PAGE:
Hall W, Saunders, JB, Babor TF, Aasland OG, Amundsen A, Hodgson R, Grant M.
The structure and correlates of alcohol dependence : WHO collaborative project on the early detection of persons with harmful alcohol consumption – III. Addiction. Volume 88, Issue 12, December 1993, Pages 1627-1636
1993 English The cross‐cultural validity of the Alcohol Dependence Syndrome was tested on 13 symptoms of alcohol dependence which were assessed as part of a WHO collaborative study of the early detection of harmful drinking. The subjects were drinking patients in health care settings in Australia, Bulgaria, Kenya, Mexico, Norway, and the US. Principal Components Analyses were performed on the symptoms in each centre, and the degree of agreement between the results was assessed by calculating coefficients of congruence between the item loadings on the first principal component. In all six centres the first Principal Component accounted for at least half of the total variance and all symptoms had positive loadings greater than 0.40 on the first Principal Component. The coefficients of congruence were all 0.98 or more, and the 13 symptoms had internal consistency coefficients of 0.94 or more. An alcohol dependence score defined by the sum of positive responses to the 13 alcohol dependence symptoms was positively correlated with self‐reported alcohol consumption, alcohol‐related problems, serum gamma glutamyltransferase and a clinical examination assessment of alcoholism in all six samples. Via Publisher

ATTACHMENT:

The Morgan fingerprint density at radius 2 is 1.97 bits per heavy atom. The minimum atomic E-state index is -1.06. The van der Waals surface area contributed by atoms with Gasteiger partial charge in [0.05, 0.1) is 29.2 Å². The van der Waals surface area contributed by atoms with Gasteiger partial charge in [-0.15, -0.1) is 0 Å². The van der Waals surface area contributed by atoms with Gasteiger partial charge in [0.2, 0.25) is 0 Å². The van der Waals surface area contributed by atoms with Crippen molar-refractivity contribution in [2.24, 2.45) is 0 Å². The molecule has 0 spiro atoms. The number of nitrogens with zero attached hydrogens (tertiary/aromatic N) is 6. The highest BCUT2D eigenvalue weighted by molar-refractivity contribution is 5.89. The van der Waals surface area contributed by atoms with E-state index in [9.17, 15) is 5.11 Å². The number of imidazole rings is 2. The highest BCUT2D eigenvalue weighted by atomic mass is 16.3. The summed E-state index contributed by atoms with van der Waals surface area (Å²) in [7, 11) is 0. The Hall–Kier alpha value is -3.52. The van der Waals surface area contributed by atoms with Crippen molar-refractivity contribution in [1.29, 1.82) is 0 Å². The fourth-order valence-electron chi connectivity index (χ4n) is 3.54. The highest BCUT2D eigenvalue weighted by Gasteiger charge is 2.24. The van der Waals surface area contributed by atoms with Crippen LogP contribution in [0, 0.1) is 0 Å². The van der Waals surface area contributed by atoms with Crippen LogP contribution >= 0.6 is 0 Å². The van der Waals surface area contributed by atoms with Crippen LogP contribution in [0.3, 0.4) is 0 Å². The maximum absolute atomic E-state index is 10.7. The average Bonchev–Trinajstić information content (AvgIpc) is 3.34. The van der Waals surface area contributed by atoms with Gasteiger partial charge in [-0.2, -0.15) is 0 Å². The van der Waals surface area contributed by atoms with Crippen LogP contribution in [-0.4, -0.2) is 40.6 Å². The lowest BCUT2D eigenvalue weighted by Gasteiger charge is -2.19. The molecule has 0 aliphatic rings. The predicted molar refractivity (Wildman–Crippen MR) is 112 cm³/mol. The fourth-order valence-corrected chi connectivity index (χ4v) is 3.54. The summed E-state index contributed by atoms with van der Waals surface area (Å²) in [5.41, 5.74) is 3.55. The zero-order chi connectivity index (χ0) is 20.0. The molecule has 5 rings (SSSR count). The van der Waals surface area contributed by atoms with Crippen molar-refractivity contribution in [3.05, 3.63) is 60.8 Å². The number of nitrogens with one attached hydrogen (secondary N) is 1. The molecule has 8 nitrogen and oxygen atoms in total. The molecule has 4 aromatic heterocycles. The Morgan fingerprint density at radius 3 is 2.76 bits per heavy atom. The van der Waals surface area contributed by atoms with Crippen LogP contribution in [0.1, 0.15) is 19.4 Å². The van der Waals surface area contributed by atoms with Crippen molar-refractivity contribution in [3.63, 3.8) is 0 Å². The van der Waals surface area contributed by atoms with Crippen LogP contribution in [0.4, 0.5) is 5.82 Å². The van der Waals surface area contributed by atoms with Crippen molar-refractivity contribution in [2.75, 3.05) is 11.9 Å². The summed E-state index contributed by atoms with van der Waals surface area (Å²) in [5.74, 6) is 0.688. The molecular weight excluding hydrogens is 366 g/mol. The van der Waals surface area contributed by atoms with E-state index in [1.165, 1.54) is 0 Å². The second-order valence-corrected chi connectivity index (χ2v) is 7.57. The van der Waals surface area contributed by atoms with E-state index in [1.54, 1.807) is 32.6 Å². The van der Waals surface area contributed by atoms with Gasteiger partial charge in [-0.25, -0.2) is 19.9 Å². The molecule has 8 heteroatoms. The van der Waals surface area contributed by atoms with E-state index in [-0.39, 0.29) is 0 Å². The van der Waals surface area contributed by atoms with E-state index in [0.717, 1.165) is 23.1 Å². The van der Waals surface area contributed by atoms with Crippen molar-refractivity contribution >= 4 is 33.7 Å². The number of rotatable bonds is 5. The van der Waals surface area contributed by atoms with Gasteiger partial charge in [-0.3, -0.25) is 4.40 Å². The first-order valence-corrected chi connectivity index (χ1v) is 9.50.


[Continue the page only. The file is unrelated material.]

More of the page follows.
Saunders JB and Aasland OG.
WHO Collaborative Project on Identification and Treatment of Persons with Harmful Alcohol Consumption. Report on Phase I. Development of a Screening Instrument. Geneva: World Health Organization, 1987.
1987 English Open Access
Saunders JB, Aasland OG, Amundsen A and Grant M.